service for a grist mill near by, and also went into
the woods for felling trees. This mill had credit for
two reservoirs, which were four hogsheads sunk two
on top of the other, at two comers of the building
to catch the rains dropping from the roof.

— The following are the latest quotations

of New Orleans insurance stocks:

Crescent Mutual 63.00^ 63.S0

Commercial [email protected] 66.00

Delta [email protected]

Factors* and Traders* 81.00(^

Germania. (g^

HJbernU 82.00® 88.00

Home a3.00(&

Hope 29.00^ 29.60

Merchants* Mutual 52.00^

Mechanics* and Traders* 65.00(^

New Orleans Mutual 11.00(^ 12.00

Orleans Ins. Co 27.00® 28.00

SunMntual easo® 69.00

Union 81.50® 82.00



— Buffalo was visited on Saturday last by
a destructive conflagration, involving a to-
tal loss of $220,000, with an aggregate in-
surance of $140,000. The extensive print-
ing and lithographing establishment of
White & Brayley was completely de-
stroyed; the proprietors estimating their
loss at $145,000, with an insurance thereon
of $84,500, in the following companies:

Hartford, Hartford $4,600

New Hampshire, Manchester 2.500

First National, Worcester 2,600

British American, Toronto 2,500

Standard, New Jersey 1,000

Star, New York 2,500

Pennsylvania Fire 6,000

Hoffman, New York- 2,600

British American, Toronto 1,600

Ins. Co. of North America. 3,000

Scottish Commercial 2,000

Oswego and Onondaga 2,500

St. Nicholas, New York 2,600

St. Paul Fire and Marine 2,500

Home, Columbus 2,500

People*s, Trenton, N. J 2,000

Bangor, Bangor, Me i,500

PeopJe*s, Memphis 1,500

Lancaster Ins. Co 2,500

Glrard, Philadelphia 2,500

Armenia, Pittsburgh 2,500

AUemannia, Pittsburgh 2,600

Fireman's Fund, San Francisco 2,500

Liverpool and Loudon and Globe 6,500

Connecticut, Hartford 2,500

Atlantic, Providence 8,000

Meriden Fire i,ooo

^tna, Hartford 6,000

Providence Washington . 2,500

American Central, St. Louis 2,500

Fairfield Ins. Co 2,600

New York Central, Union Springs 2,000

Edward J. Chester, foreman of Liberty

Hose Co. No. 1, lost his life during the

fire.

—Referring to local insurance slocks,
the Hartford Oourant says:

The stocks of all the fire companies have been in
fair demand, but the supply on the market has re-
stricted sales. The iEtna, Phoenix and Orient have
each made their quarterly dividends, and are now
quoted ex. Travelers is firm and steady; we note
sales at 169, and of Hartford Trust at 105^. The
Connecticut General Life has made its usual semi-
annual dividend of four per cent., and not 3^ as the
news columns have given it

The following are the latest quotations:

FIRB INSURANCB. ^

Bid. Asked. Sales,

♦^tna 196

Hariford 198

♦Phoenix 190 190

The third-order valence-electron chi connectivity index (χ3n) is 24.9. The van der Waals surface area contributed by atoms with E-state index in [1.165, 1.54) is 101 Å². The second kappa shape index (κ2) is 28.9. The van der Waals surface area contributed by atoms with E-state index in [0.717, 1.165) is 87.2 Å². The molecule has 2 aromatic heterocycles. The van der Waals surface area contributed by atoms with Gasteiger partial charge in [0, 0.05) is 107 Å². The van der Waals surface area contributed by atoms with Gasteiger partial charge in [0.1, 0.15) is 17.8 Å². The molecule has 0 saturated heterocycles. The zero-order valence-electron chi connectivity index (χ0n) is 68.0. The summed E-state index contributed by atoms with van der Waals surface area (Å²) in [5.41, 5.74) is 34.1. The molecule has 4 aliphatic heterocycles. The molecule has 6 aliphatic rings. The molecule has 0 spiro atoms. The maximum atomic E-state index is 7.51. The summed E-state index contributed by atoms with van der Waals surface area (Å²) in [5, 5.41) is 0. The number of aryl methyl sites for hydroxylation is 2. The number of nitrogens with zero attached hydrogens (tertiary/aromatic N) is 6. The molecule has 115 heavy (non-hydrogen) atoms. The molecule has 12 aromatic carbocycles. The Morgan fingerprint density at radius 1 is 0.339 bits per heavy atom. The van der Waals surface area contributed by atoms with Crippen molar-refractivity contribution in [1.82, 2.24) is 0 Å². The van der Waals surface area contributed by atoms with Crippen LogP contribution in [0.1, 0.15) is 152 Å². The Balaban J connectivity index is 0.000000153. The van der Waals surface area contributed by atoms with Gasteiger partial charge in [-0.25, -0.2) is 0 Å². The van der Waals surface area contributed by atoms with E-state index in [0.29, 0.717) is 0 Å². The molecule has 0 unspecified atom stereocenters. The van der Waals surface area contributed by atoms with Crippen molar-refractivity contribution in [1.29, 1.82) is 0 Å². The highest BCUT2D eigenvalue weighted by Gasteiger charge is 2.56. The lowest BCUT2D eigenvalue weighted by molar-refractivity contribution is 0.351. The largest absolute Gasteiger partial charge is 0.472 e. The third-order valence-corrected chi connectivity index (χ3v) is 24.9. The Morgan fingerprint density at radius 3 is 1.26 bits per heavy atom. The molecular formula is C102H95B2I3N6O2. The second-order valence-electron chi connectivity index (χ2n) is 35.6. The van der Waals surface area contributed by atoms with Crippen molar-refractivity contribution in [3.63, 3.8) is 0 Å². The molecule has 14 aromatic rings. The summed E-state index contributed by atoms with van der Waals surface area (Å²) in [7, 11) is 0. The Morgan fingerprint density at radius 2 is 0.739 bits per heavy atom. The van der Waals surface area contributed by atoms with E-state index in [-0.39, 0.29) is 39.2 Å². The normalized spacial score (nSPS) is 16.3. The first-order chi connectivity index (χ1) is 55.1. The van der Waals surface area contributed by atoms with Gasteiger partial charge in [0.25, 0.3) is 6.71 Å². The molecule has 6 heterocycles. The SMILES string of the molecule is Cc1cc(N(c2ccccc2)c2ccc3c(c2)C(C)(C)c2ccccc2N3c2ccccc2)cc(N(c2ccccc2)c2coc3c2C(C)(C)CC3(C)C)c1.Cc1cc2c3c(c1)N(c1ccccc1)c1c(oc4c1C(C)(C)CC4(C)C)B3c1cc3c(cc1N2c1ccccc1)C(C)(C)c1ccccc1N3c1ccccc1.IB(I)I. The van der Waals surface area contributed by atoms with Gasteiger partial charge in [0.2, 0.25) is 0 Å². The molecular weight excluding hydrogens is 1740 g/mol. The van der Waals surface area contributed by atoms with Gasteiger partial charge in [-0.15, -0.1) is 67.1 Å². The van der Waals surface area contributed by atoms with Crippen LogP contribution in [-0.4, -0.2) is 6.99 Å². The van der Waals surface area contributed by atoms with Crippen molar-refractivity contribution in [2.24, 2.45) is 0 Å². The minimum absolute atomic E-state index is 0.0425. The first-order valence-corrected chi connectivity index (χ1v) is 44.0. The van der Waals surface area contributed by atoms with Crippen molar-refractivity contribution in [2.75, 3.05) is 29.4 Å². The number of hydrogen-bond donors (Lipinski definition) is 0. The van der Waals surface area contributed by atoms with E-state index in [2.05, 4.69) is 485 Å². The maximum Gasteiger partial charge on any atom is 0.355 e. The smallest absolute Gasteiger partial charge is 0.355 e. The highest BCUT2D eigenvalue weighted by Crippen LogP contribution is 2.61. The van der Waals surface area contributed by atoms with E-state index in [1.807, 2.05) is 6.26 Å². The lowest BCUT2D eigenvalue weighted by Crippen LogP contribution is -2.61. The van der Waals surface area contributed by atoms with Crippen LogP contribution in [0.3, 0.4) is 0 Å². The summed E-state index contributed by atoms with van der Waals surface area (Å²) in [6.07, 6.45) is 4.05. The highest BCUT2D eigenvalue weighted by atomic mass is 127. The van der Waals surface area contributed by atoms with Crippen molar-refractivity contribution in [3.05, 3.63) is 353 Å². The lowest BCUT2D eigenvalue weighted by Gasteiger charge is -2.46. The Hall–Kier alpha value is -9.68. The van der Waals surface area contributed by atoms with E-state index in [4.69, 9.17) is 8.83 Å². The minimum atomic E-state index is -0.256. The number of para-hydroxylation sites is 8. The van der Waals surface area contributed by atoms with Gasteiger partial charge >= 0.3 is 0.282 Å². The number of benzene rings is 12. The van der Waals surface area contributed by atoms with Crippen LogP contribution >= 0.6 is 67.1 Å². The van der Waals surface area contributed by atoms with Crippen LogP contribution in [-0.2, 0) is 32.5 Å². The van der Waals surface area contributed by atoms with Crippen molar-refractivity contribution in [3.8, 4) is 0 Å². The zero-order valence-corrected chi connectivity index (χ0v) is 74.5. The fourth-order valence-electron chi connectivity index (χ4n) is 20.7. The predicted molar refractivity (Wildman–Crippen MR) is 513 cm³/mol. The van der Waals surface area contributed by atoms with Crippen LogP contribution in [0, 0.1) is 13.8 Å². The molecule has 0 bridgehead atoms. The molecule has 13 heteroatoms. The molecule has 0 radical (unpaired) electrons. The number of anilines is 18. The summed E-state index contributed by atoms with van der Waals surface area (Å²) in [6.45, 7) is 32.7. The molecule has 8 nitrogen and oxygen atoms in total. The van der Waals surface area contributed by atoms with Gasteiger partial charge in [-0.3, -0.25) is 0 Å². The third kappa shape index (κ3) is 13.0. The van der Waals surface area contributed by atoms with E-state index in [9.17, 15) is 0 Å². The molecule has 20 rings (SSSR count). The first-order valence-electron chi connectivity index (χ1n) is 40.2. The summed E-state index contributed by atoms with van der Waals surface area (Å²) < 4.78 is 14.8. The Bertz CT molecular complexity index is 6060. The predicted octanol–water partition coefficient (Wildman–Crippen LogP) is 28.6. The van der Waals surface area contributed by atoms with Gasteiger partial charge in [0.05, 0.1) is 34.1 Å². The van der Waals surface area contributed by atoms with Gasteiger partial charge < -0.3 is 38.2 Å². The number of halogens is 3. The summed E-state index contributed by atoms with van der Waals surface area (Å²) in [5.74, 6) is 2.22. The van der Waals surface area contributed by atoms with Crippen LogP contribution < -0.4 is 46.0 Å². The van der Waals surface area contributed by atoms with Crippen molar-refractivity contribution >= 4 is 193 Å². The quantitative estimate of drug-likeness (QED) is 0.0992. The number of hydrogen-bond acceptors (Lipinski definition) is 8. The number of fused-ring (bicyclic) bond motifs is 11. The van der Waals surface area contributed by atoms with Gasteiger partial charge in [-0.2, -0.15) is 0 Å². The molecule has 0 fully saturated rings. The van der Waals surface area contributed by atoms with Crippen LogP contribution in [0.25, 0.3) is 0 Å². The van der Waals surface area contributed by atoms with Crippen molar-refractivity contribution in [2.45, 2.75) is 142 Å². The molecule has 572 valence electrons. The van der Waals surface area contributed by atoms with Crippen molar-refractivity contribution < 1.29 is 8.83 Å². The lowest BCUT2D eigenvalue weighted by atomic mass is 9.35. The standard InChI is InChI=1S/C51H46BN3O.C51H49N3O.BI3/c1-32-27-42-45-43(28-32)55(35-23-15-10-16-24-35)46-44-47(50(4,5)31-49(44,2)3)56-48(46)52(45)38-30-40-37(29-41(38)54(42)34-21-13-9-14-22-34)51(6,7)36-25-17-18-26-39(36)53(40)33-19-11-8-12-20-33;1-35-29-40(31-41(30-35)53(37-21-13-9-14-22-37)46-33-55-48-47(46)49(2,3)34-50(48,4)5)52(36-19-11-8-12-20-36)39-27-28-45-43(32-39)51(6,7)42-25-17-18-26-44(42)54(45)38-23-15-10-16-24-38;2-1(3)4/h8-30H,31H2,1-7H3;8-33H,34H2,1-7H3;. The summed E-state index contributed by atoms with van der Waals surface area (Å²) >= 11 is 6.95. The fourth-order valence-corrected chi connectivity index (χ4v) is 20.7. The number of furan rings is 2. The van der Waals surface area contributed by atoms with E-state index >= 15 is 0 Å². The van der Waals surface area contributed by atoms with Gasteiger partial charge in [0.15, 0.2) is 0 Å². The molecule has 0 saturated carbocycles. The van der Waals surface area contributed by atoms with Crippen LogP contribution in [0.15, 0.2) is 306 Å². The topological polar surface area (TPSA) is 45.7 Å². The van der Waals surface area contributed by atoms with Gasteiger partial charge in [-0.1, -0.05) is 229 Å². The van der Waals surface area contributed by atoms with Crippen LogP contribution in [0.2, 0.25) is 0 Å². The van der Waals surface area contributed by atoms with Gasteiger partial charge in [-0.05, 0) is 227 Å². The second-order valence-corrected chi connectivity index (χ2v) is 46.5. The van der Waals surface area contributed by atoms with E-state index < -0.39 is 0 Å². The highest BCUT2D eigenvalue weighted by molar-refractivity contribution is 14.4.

National 139 144

•Orient 124 127

Connecticut Fhre 118 122

Atlas 98 lOOitf 90

LIFE INSURANCE.

iBtna Life 490

Travelers Accident 169 170 169

Hartford Accident 101

Hartford Life and Annuity. 68 72

Continental 100

•ConnecUcut General 90 98

♦Bx-dividend.

— A big bonanza has Just been struck by
Mr. Langwith, one of our energetic life
solicitors, having placed an additional
$55,000 insurance, making $100,000, on the
life of Mr. Lawson Valentine, varnish man-
ufacturer of this city.

— The 169 companies doing business in
the city of Boston during the six months
ending December 31, 1874, received pre-
miums amounting in the aggregate to $1,-
705,812.70.

—It is stated that President Oakley, of
the National board, intends visiting Europe
in the spring.

— Another fire insurance company has
been started in Boston, to be known as the
Revere, with Mr. Joseph Wellman as pres-
ident. Its capital, $200,000, has all been
subscribed. f^ r^^-^r-^J,^

Digitized by VnOOQlC



218



THE CHRONICLE.



— The prominent insurance firm of
Smith f Davis & Clark have issued a pro-
nunciamento, appearing elsewhere in our
columns, which directly addresses itself to
the interests of our citizens having proper-
ty to insure. It announces that the firm
have withdrawn from the Buffalo board of
fire underwriters, and being free from all
restrictions, will hereafter use their own
judgment in fixing rates and transacting
business between the public and them-
selves. The result cannot fail of being ad-
vantageous to insurers in a marked degree.
The firm have the agency for 10 of the
most noted and reliable companies, and
their patronage is deservedly very exten-
sive. They are energetic, far sighted busi-
ness men, well aware of the importance of
their undertaking, and the public will
doubtless show a grateful appreciation for
their independent action in separating
from the combination by which high pre-
miums have been so long maintained. —
Buffalo Courier.

— There is a lively little scrimmage just
now going on in Chicago, Mr. George A.
Shufeldt, Jr., insisting that the Protection
Life is an ** unmitigated fraud," and the
Protection asserting, with as positive a
tone, that Mr. Shufeldt is an * impecunious
shyster, " and a * 'blackmailer. " It looks as
though both parties were astonishing them-
selves, and the world that listens to them,
by telling the truth. So far the evidence
is about evenly divided. There is a dispo-
sition among those who know the Protec-
tion to believe Mr. Shufeldt; but we are
not informed as to what Mr. S.'s acquain-
tances think of the charges of the Protec-
tion. We shall watch this little fight with
interest, and record its result with satisfac-
tion, however it may terminate.

— The San Francisco insurance men are
moving quietly and quickly in the estab-
lishment of their fire-patrol. The mana-
gers have leased for a period of eight years,
at a monthly rental of |250, the building
on Stevenson street, adjoining the lot at
the intersection of that street and Ecker
street The building is a two-story brick,
with a frontage of 80 feet, and the lower
story is to be prepared for trucks and
ampler fire apparatus, and the second one
for sleeping rooms. It will be completed
in a fortnight, and the patrol will be pat in
operation immediately thereafter. There
are several applicants for the position of
superintendent

— Through close application to the du-